Missed Connection

Posted by • December 7th, 2012

In the latest Clinical Problem-Solving article, a 63-year-old woman presented with edema and erythema of the skin of her legs and with orthopnea and paroxysmal nocturnal dyspnea. The edema had first appeared almost 2 years earlier but had worsened markedly in the previous week.

Isolated, bilateral lower-extremity swelling and erythema that have been stable over a long period suggest venous stasis, but an abrupt worsening of edema along with symptoms of orthopnea and paroxysmal nocturnal dyspnea warrants prompt evaluation for other possible causes of such swelling, including cardiac, hepatic, and renal dysfunction. Lymphedema can cause profound lower-extremity edema but should not cause orthopnea or exertional dyspnea.

Clinical Pearls

What is in the differential diagnosis of high-output heart failure?

The differential diagnosis for high-output heart failure includes thiamine deficiency, hyperthyroidism, severe anemia, Paget’s disease, and arteriovenous fistula.

What are the clinical characteristics of high-output heart failure?

High cardiac output is defined as a cardiac output greater than 8.0 liters per minute (or a cardiac index >4.0 liters per minute per square meter). The initial physiological derangement is usually low systemic vascular resistance, which incites a neurohormonal response culminating in the retention of salt and water and in volume overload. Patients with high-output heart failure often have signs similar to those seen in a low-output state (pulmonary congestion, peripheral edema, and hypotension), but the presence of a wide pulse pressure (in the absence of clinically significant aortic regurgitation) and warm, well-perfused extremities can help differentiate the two entities.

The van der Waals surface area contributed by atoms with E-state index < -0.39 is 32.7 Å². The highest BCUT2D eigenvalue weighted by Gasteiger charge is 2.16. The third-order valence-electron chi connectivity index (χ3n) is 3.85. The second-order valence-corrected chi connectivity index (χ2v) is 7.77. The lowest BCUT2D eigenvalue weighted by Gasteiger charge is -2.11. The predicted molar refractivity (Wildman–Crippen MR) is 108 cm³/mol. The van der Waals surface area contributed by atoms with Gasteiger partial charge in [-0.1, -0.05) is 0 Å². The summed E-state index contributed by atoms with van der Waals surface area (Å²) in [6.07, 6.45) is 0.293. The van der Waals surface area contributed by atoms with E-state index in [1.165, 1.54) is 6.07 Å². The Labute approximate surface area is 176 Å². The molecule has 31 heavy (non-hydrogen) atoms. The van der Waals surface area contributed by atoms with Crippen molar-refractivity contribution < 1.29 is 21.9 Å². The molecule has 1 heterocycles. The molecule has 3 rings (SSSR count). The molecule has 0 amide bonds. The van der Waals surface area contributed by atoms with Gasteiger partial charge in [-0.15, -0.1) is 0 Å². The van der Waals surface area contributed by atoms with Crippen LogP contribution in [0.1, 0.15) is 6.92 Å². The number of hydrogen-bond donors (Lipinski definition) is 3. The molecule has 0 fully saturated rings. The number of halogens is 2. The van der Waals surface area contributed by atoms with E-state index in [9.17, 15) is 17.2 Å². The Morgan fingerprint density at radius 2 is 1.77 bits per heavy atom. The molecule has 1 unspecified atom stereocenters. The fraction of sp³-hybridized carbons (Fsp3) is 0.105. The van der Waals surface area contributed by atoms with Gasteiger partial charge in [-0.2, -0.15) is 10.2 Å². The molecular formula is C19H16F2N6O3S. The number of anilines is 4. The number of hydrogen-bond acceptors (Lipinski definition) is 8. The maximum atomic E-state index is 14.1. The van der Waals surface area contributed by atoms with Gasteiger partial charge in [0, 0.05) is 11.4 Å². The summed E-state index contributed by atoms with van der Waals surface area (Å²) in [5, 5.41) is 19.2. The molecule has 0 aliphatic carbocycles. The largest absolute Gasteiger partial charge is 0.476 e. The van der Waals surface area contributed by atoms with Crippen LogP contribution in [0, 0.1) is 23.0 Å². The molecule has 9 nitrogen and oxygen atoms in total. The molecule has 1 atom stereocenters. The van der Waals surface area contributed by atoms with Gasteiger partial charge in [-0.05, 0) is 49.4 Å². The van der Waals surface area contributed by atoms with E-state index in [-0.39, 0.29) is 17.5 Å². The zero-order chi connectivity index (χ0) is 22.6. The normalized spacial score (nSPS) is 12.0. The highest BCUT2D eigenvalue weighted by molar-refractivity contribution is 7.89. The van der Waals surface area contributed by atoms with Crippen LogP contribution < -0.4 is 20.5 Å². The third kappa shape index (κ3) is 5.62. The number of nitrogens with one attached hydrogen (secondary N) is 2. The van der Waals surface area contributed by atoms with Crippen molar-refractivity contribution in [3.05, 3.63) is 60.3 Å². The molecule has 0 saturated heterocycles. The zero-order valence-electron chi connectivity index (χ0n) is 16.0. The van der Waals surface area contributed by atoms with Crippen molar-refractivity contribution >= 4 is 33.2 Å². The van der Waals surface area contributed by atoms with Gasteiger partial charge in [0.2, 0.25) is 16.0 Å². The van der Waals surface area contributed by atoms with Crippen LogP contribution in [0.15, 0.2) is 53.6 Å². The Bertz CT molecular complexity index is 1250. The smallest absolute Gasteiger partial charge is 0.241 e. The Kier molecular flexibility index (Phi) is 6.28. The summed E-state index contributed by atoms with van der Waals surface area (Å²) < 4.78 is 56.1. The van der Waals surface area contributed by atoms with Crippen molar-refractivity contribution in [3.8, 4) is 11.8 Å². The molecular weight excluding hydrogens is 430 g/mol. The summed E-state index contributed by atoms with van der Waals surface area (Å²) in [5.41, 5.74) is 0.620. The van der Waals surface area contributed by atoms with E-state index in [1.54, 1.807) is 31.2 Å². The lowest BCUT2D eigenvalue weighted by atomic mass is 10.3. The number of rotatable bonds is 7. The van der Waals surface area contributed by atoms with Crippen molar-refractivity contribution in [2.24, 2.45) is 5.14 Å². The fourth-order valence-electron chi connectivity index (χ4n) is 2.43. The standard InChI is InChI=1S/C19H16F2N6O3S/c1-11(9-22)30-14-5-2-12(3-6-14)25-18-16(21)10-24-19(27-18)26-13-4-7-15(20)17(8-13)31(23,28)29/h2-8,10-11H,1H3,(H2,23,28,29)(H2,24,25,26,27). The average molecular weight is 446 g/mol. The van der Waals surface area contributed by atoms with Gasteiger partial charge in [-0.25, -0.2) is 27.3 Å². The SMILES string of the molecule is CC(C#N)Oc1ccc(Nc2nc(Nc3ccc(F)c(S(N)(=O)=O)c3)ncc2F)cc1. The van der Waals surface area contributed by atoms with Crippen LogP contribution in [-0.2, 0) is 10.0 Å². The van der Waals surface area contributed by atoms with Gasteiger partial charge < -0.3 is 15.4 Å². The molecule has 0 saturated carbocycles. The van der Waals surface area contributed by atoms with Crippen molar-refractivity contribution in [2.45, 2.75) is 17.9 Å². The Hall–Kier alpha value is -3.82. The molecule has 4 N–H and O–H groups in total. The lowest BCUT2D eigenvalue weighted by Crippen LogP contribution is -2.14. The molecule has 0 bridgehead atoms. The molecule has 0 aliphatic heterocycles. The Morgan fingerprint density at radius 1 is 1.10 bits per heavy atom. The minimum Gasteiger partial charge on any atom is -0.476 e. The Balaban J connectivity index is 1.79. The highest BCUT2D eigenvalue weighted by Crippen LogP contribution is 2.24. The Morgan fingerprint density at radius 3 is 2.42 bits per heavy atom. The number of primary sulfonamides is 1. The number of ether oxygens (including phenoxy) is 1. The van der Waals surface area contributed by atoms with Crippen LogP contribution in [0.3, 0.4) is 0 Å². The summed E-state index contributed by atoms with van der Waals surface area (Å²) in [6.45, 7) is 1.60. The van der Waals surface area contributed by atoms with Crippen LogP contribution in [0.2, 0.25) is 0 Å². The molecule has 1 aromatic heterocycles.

Morning Report Questions

Q: How is high-output heart failure diagnosed?

A: Echocardiography is a sensitive tool for identifying the elevated cardiac filling pressures, enlarged cardiac chambers, and supranormal stroke volume that accompany a high-output state. A high velocity-time integral on echocardiography may be an early clue to the presence of a high-output state. Cardiac catheterization, with hemodynamic assessments and a shunt study, is usually required to make a definitive diagnosis.

Q: What are the cardiovascular characteristics of thiamine deficiency?

A: High cardiac output can be driven by nutritional deficiencies (e.g., with wet beriberi caused by thiamine deficiency). In thiamine deficiency, the severity of cardiomyopathy does not correlate reliably with laboratory thiamine assays. Measurement of erythrocyte thiamine transketolase activity (with and without thiamine loading) is a more specific assessment for thiamine deficiency than is measurement of the serum thiamine level and is the preferred confirmatory test, though the whole-blood assay is a validated alternative. Most cases of thiamine deficiency are attributable to malnutrition, but this deficiency can also develop as a result of long-term administration of diuretics in patients who are being treated for heart failure.

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